Besides all this, there are slews of vessels that anchor right in the middle of the dolphins’ favored areas of concentration. This is yet one more controllable factor that is displacing the dolphins toward fishing nets, toward death.

All this bad news notwithstanding, there is reason for hope.  The federal prosecutors’ office has made this issue a priority and is putting pressure on the major players — public and private alike — to avert disaster.  Among other measures, the prosecutors’ office is calling for:

(1) The creation of a coalition police force to monitor and respond to illegal and excessive fishing, with mandatory patrols in the bay every week.

(2) The preparation of a technical study by the Brazilian Institute of Environment and Renewable Natural Resources (IBAMA) to verify the need for changes in fishing practices and regulations in the Baia de Sepetiba/Ilha Grande region.

(3) The formation of a new group under the auspices of the State Environmental Institute (INEA) — the primary body involved in project licensing in the bay — with the task of reassessing mitigation measures to improve conditions for conservation.  To add credibility to this group, the federal prosecutors have requested the participation of the Instituto Boto Cinza.

(4) The creation of a new plan by INEA to promote community-based tourism as an alternative source of income for local fishermen.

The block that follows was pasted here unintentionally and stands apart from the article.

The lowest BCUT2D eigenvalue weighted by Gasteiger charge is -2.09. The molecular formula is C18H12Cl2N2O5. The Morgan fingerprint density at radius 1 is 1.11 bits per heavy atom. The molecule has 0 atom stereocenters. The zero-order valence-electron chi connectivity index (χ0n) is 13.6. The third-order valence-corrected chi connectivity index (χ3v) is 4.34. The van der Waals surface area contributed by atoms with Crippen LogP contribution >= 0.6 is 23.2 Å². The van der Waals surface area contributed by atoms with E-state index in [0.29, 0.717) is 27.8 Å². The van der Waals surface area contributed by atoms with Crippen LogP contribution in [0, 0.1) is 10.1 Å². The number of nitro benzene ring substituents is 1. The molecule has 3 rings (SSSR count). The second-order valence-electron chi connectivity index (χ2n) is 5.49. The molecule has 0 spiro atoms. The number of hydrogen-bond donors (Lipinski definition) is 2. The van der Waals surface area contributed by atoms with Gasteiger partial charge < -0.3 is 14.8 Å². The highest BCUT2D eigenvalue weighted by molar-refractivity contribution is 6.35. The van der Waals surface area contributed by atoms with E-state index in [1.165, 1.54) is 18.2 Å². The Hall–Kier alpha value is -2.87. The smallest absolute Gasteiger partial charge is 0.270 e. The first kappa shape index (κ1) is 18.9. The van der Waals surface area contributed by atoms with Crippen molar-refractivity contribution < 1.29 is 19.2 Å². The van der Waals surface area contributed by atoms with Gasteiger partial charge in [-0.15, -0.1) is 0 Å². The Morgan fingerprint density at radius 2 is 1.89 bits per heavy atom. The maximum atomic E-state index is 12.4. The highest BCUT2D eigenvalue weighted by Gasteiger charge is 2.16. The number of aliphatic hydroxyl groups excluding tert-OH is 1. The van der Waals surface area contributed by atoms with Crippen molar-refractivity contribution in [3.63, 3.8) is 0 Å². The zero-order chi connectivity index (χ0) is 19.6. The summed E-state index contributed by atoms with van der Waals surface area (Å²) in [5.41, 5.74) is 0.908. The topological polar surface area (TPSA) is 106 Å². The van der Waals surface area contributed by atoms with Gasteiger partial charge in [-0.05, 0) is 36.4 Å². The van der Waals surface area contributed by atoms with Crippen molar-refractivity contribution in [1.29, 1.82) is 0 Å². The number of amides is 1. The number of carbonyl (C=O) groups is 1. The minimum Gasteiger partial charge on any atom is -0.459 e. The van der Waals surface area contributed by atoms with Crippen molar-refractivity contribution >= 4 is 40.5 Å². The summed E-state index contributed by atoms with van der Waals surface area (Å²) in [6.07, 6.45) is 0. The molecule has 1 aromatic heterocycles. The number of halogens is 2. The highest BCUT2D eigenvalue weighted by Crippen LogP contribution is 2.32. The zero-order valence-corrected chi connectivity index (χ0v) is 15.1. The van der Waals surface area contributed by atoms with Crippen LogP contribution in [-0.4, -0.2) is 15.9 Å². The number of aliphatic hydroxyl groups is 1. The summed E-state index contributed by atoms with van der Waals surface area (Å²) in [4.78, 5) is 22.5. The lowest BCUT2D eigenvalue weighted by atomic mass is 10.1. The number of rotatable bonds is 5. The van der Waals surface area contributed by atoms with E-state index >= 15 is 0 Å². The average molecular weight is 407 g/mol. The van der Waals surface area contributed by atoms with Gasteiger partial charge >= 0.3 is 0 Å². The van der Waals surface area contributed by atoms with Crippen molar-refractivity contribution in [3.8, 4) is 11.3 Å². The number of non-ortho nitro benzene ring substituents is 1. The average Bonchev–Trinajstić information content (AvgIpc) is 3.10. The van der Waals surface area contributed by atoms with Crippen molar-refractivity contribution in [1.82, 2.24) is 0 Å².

(5) The immediate cessation of any additional licensing by INEA that could cause harm to the dolphins and their habitat, pending additional scientific study.

(6) The prohibition, by the port authority in Rio de Janeiro, of anchoring in the dolphins’ favored areas of concentration.

The prosecutors’ office has given the relevant public authorities 10 days to respond to its report and recommendations for policy changes.  We will be following the story and will keep our readers abreast of important developments.

In closing, we congratulate the Ministério Público Federal for its brave and important efforts to save these beautiful creatures.   Sea Shepherd Legal looks forward to assisting this campaign in any way it can.  Keep up the good fight!


Link to document from Brazil’s Ministério Público Federal: Recomendação 5-2016 – diversas autoridades – Boto-Cinza – IC 153-2014-17